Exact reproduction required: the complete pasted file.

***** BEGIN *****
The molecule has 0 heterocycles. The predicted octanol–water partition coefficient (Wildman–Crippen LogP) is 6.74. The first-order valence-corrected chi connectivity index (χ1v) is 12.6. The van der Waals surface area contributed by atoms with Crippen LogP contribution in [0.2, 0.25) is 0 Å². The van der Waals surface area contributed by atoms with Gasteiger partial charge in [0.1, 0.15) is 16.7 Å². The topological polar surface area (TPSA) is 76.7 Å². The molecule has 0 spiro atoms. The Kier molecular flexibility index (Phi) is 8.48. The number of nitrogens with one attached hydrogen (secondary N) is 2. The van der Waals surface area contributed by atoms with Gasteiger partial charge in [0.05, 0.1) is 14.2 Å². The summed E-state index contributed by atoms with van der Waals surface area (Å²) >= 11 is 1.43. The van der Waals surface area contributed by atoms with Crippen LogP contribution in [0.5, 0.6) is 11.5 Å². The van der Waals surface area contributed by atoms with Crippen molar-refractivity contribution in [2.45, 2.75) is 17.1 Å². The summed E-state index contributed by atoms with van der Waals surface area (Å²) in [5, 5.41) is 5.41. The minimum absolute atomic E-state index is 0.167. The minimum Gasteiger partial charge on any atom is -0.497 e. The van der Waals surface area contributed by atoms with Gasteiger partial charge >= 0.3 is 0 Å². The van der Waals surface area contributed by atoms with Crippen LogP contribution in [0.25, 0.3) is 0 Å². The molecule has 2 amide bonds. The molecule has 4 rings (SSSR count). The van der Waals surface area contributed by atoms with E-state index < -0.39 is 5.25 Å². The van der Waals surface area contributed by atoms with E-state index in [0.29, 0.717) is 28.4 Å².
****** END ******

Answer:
The molecule has 0 heterocycles. The predicted octanol–water partition coefficient (Wildman–Crippen LogP) is 6.74. The first-order valence-corrected chi connectivity index (χ1v) is 12.6. The van der Waals surface area contributed by atoms with Crippen LogP contribution in [0.2, 0.25) is 0 Å². The van der Waals surface area contributed by atoms with Gasteiger partial charge in [0.1, 0.15) is 16.7 Å². The topological polar surface area (TPSA) is 76.7 Å². The molecule has 0 spiro atoms. The Kier molecular flexibility index (Phi) is 8.48. The number of nitrogens with one attached hydrogen (secondary N) is 2. The van der Waals surface area contributed by atoms with Gasteiger partial charge in [0.05, 0.1) is 14.2 Å². The summed E-state index contributed by atoms with van der Waals surface area (Å²) >= 11 is 1.43. The van der Waals surface area contributed by atoms with Crippen LogP contribution in [0.5, 0.6) is 11.5 Å². The van der Waals surface area contributed by atoms with Crippen molar-refractivity contribution in [2.45, 2.75) is 17.1 Å². The summed E-state index contributed by atoms with van der Waals surface area (Å²) in [5, 5.41) is 5.41. The minimum absolute atomic E-state index is 0.167. The minimum Gasteiger partial charge on any atom is -0.497 e. The van der Waals surface area contributed by atoms with Gasteiger partial charge >= 0.3 is 0 Å². The van der Waals surface area contributed by atoms with Crippen LogP contribution in [0.25, 0.3) is 0 Å². The molecule has 2 amide bonds. The molecule has 4 rings (SSSR count). The van der Waals surface area contributed by atoms with E-state index < -0.39 is 5.25 Å². The van der Waals surface area contributed by atoms with E-state index in [0.29, 0.717) is 28.4 Å².